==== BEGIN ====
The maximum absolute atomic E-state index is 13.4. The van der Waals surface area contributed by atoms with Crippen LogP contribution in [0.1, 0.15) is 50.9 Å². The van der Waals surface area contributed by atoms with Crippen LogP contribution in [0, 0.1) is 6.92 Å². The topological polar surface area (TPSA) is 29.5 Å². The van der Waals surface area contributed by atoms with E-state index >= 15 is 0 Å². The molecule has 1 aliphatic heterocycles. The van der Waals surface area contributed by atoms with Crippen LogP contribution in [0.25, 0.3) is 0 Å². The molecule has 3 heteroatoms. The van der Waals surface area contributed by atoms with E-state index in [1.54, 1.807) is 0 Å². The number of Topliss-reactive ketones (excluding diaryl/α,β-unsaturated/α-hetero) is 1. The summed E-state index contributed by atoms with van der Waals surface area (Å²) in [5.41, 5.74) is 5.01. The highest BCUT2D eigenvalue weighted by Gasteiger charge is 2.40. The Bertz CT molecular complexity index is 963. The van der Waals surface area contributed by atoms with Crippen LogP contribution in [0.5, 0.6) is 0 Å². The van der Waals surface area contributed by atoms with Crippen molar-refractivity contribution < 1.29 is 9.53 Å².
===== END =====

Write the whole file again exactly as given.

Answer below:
The maximum absolute atomic E-state index is 13.4. The van der Waals surface area contributed by atoms with Crippen LogP contribution in [0.1, 0.15) is 50.9 Å². The van der Waals surface area contributed by atoms with Crippen LogP contribution in [0, 0.1) is 6.92 Å². The topological polar surface area (TPSA) is 29.5 Å². The van der Waals surface area contributed by atoms with E-state index >= 15 is 0 Å². The molecule has 1 aliphatic heterocycles. The van der Waals surface area contributed by atoms with Crippen LogP contribution in [0.25, 0.3) is 0 Å². The molecule has 3 heteroatoms. The van der Waals surface area contributed by atoms with E-state index in [1.54, 1.807) is 0 Å². The number of Topliss-reactive ketones (excluding diaryl/α,β-unsaturated/α-hetero) is 1. The summed E-state index contributed by atoms with van der Waals surface area (Å²) in [5.41, 5.74) is 5.01. The highest BCUT2D eigenvalue weighted by Gasteiger charge is 2.40. The Bertz CT molecular complexity index is 963. The van der Waals surface area contributed by atoms with Crippen LogP contribution in [0.5, 0.6) is 0 Å². The van der Waals surface area contributed by atoms with Crippen molar-refractivity contribution < 1.29 is 9.53 Å².